Available only for arXiv papers.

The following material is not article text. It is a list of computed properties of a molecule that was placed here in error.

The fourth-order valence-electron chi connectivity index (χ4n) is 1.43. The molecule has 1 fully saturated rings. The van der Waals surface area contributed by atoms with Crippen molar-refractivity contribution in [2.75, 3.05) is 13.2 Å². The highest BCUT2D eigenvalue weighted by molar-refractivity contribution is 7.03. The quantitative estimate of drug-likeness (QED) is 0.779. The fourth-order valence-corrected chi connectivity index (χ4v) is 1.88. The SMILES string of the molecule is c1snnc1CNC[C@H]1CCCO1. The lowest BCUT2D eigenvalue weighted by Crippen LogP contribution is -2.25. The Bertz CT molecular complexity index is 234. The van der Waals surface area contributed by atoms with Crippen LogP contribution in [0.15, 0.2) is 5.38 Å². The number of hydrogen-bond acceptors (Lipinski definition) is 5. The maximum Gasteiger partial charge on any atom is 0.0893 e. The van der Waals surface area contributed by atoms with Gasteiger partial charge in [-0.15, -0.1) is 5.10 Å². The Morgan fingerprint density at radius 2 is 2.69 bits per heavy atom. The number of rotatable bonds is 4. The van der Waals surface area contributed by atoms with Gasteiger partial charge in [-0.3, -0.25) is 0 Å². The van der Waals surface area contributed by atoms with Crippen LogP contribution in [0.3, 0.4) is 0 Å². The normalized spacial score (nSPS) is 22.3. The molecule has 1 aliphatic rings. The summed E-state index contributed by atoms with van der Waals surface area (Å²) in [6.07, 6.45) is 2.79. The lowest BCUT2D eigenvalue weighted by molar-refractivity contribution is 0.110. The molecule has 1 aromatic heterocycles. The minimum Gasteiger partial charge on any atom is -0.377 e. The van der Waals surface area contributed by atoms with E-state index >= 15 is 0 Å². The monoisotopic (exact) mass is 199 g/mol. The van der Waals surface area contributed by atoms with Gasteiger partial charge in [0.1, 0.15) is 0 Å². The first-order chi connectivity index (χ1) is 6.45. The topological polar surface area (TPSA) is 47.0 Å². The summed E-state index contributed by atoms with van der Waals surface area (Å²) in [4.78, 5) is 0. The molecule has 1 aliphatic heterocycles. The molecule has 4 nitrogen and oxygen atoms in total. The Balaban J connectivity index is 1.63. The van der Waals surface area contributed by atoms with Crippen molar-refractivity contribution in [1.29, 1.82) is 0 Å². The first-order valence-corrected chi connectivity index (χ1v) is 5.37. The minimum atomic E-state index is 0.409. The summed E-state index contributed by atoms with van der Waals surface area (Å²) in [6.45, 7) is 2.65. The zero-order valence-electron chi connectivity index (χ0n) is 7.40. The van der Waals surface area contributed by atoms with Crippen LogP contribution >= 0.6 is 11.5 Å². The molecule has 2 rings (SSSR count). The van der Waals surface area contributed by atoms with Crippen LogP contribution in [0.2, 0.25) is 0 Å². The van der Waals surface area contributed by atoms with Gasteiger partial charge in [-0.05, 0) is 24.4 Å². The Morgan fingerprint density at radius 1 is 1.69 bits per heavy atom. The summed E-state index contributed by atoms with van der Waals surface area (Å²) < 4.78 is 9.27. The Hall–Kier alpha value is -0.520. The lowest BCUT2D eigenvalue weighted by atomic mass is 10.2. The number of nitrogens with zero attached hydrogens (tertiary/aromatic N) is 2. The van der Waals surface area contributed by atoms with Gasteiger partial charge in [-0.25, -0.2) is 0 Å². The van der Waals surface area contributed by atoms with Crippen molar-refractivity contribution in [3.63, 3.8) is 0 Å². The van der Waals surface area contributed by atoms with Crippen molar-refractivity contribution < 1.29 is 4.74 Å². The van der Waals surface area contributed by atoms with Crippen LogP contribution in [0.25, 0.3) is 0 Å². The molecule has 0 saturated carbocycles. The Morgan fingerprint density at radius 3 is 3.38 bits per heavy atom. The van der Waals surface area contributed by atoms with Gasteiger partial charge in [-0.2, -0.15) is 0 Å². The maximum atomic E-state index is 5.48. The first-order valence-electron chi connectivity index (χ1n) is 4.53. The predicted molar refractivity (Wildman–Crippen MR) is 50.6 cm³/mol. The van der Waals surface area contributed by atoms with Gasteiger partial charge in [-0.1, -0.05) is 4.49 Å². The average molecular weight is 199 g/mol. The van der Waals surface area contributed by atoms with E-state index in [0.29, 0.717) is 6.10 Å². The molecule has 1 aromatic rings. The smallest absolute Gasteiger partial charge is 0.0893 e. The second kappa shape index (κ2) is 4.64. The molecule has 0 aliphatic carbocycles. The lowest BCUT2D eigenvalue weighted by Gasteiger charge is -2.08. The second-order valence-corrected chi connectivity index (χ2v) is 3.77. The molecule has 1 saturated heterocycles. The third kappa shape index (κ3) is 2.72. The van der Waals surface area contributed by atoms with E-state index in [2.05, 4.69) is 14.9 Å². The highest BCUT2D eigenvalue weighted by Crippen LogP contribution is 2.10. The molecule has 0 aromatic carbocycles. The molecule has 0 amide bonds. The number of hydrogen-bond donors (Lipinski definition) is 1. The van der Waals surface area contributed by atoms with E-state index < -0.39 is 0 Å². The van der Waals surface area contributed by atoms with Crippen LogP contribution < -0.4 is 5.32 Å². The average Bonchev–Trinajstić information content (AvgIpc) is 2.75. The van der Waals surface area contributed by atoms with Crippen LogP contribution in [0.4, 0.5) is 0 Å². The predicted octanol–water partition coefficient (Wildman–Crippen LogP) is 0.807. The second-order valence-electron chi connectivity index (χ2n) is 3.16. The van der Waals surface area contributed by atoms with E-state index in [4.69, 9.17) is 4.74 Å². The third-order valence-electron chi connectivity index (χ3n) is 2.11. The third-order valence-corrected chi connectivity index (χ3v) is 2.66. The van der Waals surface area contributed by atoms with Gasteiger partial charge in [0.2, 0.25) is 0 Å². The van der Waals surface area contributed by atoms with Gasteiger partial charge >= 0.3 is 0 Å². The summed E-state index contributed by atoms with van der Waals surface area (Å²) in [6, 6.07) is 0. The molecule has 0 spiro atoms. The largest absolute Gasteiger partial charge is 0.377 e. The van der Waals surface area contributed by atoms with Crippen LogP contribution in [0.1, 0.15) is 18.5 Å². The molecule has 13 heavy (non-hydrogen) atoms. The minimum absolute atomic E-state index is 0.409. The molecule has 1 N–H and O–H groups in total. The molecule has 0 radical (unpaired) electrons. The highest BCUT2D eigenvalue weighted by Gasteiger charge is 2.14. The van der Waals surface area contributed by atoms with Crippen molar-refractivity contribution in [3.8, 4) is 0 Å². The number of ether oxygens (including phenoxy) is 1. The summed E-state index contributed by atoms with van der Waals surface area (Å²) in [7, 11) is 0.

Purpose. Myopia is predicted to impact approximately 5 billion people by 2050, necessitating mechanistic understanding of its development. Myopia results from dysregulated genetic mechanisms of emmetropization, caused by over-exposure to aberrant visual environments; however, these genetic mechanisms remain unclear. Recent human genome-wide association studies have identified a range of novel myopia-risk genes. To facilitate large-scale in vivo mechanistic examination of gene-environment interactions, this study aims to establish a myopia model platform that allows efficient environmental and genetic manipulations. Methods. We established an environmental zebrafish myopia model by dark-rearing. Ocular biometrics including relative ocular refraction were quantified using optical coherence tomography images. Spatial vision was assessed using optomotor response (OMR). Retinal function was analyzed via electroretinography (ERG). Myopia-associated molecular contents or distributions were examined using RT-qPCR or immunohistochemistry. Results. Our model produces robust phenotypic changes, showing myopia after 2 weeks of dark-rearing, which were recoverable within 2 weeks after returning animals to normal lighting. 2-week dark-reared zebrafish have reduced spatial-frequency tuning function. ERG showed reduced photoreceptor and bipolar cell function (a- and b-waves) after only 2 days of dark-rearing, which worsened after 2 weeks of dark-rearing. We also found dark-rearing-induced changes to expression of myopia-risk genes, including egr1, vegfaa, vegfab, rbp3, gjd2a and gjd2b, inner retinal distribution of EFEMP1, TIMP2 and MMP2, as well as transiently reduced PSD95 density in the inner plexiform layer. Conclusions. Coupled with the gene editing tools available for zebrafish, our environmental myopia model provides an excellent platform for large-scale investigation of gene-environment interactions in myopia development.